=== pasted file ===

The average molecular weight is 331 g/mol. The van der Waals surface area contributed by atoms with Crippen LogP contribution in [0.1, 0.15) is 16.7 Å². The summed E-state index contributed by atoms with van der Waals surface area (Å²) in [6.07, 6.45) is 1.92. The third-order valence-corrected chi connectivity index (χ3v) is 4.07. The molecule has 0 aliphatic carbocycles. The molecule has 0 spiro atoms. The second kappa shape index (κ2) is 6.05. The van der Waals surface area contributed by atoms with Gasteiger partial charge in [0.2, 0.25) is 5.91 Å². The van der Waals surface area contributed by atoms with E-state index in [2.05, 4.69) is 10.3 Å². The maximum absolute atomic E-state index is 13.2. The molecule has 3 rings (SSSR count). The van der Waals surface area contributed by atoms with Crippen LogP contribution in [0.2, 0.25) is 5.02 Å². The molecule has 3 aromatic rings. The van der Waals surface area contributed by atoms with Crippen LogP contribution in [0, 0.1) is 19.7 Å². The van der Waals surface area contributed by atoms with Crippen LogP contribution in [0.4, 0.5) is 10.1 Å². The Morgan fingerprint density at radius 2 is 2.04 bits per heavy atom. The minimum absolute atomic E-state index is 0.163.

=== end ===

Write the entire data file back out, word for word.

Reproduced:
The average molecular weight is 331 g/mol. The van der Waals surface area contributed by atoms with Crippen LogP contribution in [0.1, 0.15) is 16.7 Å². The summed E-state index contributed by atoms with van der Waals surface area (Å²) in [6.07, 6.45) is 1.92. The third-order valence-corrected chi connectivity index (χ3v) is 4.07. The molecule has 0 aliphatic carbocycles. The molecule has 0 spiro atoms. The second kappa shape index (κ2) is 6.05. The van der Waals surface area contributed by atoms with Gasteiger partial charge in [0.2, 0.25) is 5.91 Å². The van der Waals surface area contributed by atoms with E-state index in [2.05, 4.69) is 10.3 Å². The maximum absolute atomic E-state index is 13.2. The molecule has 3 rings (SSSR count). The van der Waals surface area contributed by atoms with Crippen LogP contribution in [0.2, 0.25) is 5.02 Å². The molecule has 3 aromatic rings. The van der Waals surface area contributed by atoms with Crippen LogP contribution in [0, 0.1) is 19.7 Å². The van der Waals surface area contributed by atoms with Crippen LogP contribution in [0.4, 0.5) is 10.1 Å². The Morgan fingerprint density at radius 2 is 2.04 bits per heavy atom. The minimum absolute atomic E-state index is 0.163.